Facebook, Twitter still the leading social media sites where people get news – CNET

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Angela Lang/CNET

Roughly half of US adults say they get news from social media sites “sometimes” or “often,” according to a new poll from Pew Research Center. Though that number (48%) is slightly lower than it was last year, it could generate concern given social media’s vulnerability to misinformation.

The new data, published Monday by Pew, includes a few interesting finds. Facebook remains the largest contender, with 31% of US social-media-using adults surveyed saying they regularly get news from Facebook. That’s followed by YouTube at 22% and Twitter at 13%. Twitter, however, is seen as more newsy than the other two sites, according to Pew. If you look just at Twitter users (and not all US adults), 55% say they regularly get news on the social media site.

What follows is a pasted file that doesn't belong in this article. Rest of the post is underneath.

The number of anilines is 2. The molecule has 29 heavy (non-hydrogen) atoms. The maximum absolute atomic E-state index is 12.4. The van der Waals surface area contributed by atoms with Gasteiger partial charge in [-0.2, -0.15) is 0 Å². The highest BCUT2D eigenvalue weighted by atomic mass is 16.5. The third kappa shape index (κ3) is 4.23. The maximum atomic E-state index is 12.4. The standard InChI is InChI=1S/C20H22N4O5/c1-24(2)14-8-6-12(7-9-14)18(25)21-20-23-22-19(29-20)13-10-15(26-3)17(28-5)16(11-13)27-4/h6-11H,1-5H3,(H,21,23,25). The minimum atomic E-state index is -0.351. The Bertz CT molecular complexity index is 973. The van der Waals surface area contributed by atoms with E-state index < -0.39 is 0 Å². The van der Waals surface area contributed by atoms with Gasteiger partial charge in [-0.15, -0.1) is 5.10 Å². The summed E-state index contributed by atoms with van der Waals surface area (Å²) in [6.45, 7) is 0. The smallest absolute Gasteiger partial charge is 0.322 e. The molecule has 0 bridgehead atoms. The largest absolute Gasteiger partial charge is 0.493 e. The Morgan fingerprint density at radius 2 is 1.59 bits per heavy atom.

On the other end of the spectrum, “Fewer than one in 10 Americans say they regularly get news from Reddit (7%), TikTok (6%), LinkedIn (4%), Snapchat (4%), WhatsApp (3%) and Twitch (1%),” according to Pew. 

In terms of demographics, the people who frequently turn to social media for news are predominantly white. More than half of regular news consumers on Facebook (60%), Twitter (51%) and Reddit (54%) are white, with Twitter (46%) and LinkedIn (45%) falling closely behind. On more visually focused platforms like Snapchat, TikTok and Instagram, the percentage of Hispanic users who regularly get news from the platform approaches or, in the case of Snapchat, exceeds the percentage of white users, according to Pew. Snapchat and TikTok news regulars skew younger than other social media platforms, with 63% and 52% in the 18-29 age range. 

These results underline the importance of fact-checking on social media sites: With nearly half of American adults turning to social media for regular news consumption, it’s extremely easy for misinformation to spread.

The Pew data was based on web surveys conducted between July and August with responses from more than 11,000 people that were part of a “nationally representative panel of randomly selected US adults.”

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